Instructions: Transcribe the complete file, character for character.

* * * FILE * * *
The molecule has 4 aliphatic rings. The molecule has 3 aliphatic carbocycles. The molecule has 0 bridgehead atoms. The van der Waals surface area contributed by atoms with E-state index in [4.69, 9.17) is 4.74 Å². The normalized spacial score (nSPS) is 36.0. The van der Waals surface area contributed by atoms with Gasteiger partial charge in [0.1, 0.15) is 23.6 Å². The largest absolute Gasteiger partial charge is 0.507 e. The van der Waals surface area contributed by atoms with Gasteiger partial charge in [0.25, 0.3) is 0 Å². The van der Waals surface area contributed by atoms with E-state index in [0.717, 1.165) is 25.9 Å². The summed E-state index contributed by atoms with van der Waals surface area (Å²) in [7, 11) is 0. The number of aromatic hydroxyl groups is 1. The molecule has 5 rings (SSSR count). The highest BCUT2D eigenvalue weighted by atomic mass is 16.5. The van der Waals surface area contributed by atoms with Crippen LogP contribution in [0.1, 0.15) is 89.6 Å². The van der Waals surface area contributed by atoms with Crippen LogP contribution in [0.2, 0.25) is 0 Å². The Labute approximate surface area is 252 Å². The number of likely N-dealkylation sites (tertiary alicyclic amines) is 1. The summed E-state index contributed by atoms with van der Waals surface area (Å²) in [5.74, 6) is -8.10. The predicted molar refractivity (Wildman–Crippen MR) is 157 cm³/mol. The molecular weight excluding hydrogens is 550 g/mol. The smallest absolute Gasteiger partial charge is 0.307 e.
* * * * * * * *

The molecule has 4 aliphatic rings. The molecule has 3 aliphatic carbocycles. The molecule has 0 bridgehead atoms. The van der Waals surface area contributed by atoms with E-state index in [4.69, 9.17) is 4.74 Å². The normalized spacial score (nSPS) is 36.0. The van der Waals surface area contributed by atoms with Gasteiger partial charge in [0.1, 0.15) is 23.6 Å². The largest absolute Gasteiger partial charge is 0.507 e. The van der Waals surface area contributed by atoms with Gasteiger partial charge in [0.25, 0.3) is 0 Å². The van der Waals surface area contributed by atoms with E-state index in [0.717, 1.165) is 25.9 Å². The summed E-state index contributed by atoms with van der Waals surface area (Å²) in [7, 11) is 0. The number of aromatic hydroxyl groups is 1. The molecule has 5 rings (SSSR count). The highest BCUT2D eigenvalue weighted by atomic mass is 16.5. The van der Waals surface area contributed by atoms with Crippen LogP contribution in [0.1, 0.15) is 89.6 Å². The van der Waals surface area contributed by atoms with Crippen LogP contribution in [0.2, 0.25) is 0 Å². The Labute approximate surface area is 252 Å². The number of likely N-dealkylation sites (tertiary alicyclic amines) is 1. The summed E-state index contributed by atoms with van der Waals surface area (Å²) in [5.74, 6) is -8.10. The predicted molar refractivity (Wildman–Crippen MR) is 157 cm³/mol. The molecular weight excluding hydrogens is 550 g/mol. The smallest absolute Gasteiger partial charge is 0.307 e.